Multraship christens a new IMO Tier III-compliant RSD tug and Sanmar introduces a new escort tug design
Multraship Towage & Salvage has again acted as an innovator in tug operations by purchasing and renaming the world’s first reversed stern drive (RSD) tug – the first tug in Europe to be IMO Tier III-compliant.
This RSD 2513 design tug is low in emissions and vibration which, according to Multraship managing director Leendert Muller, are operational and environmental benefits.
It was named Multratug 6 in Terneuzen, the Netherlands, on 28 June alongside an azimuth stern drive (ASD) tug Multratug 29.
“The purchase of Multratug 6 was a combined response to the need for additional tonnage and a desire to reduce our exhaust emissions,” says Mr Muller. “We take responsibility for the environment and this is why we have chosen an IMO Tier III-compliant vessel, the first of its kind in Europe.”
It is likely that more IMO Tier III tugs will be ordered by other owners in the future.
“[Tier III] is in tune with the increasing demand from local port authorities for clean operations,” says Mr Muller, who also considers seafarer working environments. “The reduced noise and vibration levels exhibited by the RSD 2513 was another deciding factor, because we really care about the comfort of our crews,” he says.
“Vibration is the enemy of any shipowner – and we draw on our knowledge to reduce it to a minimum on our tugs”
Damen used its experience in minimising onboard vibrations on superyachts and naval vessels to dampen vibration on Multratug 6, says Damen Benelux sales director Mijndert Wiesenekker.
“Vibration is the enemy of any shipowner – and we draw on our knowledge to reduce it to a minimum on our tugs,” he explains. “This is another example of the benefits of our standardised shipbuilding strategy – we can improve vibration levels as the series progresses. This is important for the crew as well as for the equipment.”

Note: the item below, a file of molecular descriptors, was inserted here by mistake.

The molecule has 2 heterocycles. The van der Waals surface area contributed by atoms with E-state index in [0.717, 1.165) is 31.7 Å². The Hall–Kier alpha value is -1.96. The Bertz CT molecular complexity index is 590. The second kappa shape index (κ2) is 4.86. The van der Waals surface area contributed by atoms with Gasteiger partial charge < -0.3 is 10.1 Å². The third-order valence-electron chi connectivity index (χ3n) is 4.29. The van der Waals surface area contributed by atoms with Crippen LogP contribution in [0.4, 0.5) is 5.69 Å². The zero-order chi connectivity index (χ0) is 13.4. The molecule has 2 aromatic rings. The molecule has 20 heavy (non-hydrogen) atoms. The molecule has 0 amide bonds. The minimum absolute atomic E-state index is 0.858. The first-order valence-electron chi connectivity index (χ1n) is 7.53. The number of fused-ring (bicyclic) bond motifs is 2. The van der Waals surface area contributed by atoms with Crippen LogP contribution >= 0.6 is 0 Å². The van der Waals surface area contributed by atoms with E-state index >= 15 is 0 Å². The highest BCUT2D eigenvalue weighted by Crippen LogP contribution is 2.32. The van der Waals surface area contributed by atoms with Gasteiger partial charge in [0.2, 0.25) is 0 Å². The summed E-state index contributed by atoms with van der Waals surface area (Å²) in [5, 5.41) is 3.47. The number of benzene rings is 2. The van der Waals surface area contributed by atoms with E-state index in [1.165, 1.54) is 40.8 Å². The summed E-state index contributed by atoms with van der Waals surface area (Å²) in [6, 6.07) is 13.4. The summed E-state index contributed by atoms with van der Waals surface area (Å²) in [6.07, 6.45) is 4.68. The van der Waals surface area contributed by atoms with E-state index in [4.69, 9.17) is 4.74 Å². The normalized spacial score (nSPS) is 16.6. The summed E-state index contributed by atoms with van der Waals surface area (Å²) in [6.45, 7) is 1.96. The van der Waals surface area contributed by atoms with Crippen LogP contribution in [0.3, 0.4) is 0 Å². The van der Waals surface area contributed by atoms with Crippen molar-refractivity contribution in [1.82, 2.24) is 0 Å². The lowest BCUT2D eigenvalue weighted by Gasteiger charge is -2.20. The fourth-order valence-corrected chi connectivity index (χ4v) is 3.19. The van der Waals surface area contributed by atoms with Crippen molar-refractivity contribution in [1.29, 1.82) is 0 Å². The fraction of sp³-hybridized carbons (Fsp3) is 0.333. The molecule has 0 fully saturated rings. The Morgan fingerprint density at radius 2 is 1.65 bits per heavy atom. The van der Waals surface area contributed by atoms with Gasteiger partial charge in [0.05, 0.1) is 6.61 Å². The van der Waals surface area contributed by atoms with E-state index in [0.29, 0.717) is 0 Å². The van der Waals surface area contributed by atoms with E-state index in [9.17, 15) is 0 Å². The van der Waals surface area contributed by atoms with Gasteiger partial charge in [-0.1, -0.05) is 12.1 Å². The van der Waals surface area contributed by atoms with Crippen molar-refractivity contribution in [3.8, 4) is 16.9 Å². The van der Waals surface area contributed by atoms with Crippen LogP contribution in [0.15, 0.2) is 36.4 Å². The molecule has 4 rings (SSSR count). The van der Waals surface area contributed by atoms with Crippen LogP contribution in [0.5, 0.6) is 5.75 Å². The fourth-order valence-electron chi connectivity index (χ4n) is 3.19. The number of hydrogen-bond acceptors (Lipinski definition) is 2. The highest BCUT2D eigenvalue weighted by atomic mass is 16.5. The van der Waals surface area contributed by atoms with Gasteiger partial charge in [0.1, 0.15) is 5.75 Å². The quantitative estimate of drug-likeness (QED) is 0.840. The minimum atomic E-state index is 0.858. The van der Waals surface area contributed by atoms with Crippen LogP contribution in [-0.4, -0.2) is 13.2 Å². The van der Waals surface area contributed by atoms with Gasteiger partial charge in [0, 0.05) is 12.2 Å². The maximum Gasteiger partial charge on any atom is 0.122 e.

Multratug 29 is a Damen ASD 3212 tug, built for both harbour and oceangoing towage, says Mr Muller.
“When conditions get rougher and tougher offshore the [ASD 3212] seakeeping characteristics really show themselves,” he says. “With an open stern, stern roller and additional equipment, this is a real multipurpose tug.”
Because of the variety of Multraship’s port and deepsea operations, it needs multipurpose tugs. “We believe that most of our port tugs should be able to work at sea, and that our seagoing tugs should also be able to perform port operations,” says Mr Muller.
Escort tug design
Elsewhere in Q2 2019, naval architects at Robert Allan and Sanmar Shipyards, in Turkey, jointly developed the RAstar 3200-SX tug design. The Kocaçay series are 32-m escort and ship-assist tugs with twin Z-drives and diesel main engines designed “for ship-handling, towing and escort duties,” says Robert Allan.
These 497-gt tugs will have an escort winch at the bow, a towing winch, towing pins and rounded transom at the stern for towing.
RAstar 3200-SX tugs were designed with a 13 m beam and 5.5 m draught, which is shallower than comparable escort tugs. Customisation included “design optimisation to minimise construction costs without reducing end-performance” Robert Allan says.
They are expected to deliver high bollard pulls of up to 84 tonnes ahead and 77 tonnes astern, “unlike other shallow-draught designs that use a compromised hullform to achieve a reduced draught,” says Robert Allan.
Their propulsion includes a pair of CAT 3516C diesel engines, each rated at 2,350 kW or 2,525 kW at 1,800 rpm, and each driving a Rolls-Royce US 255 P30 Z-drive.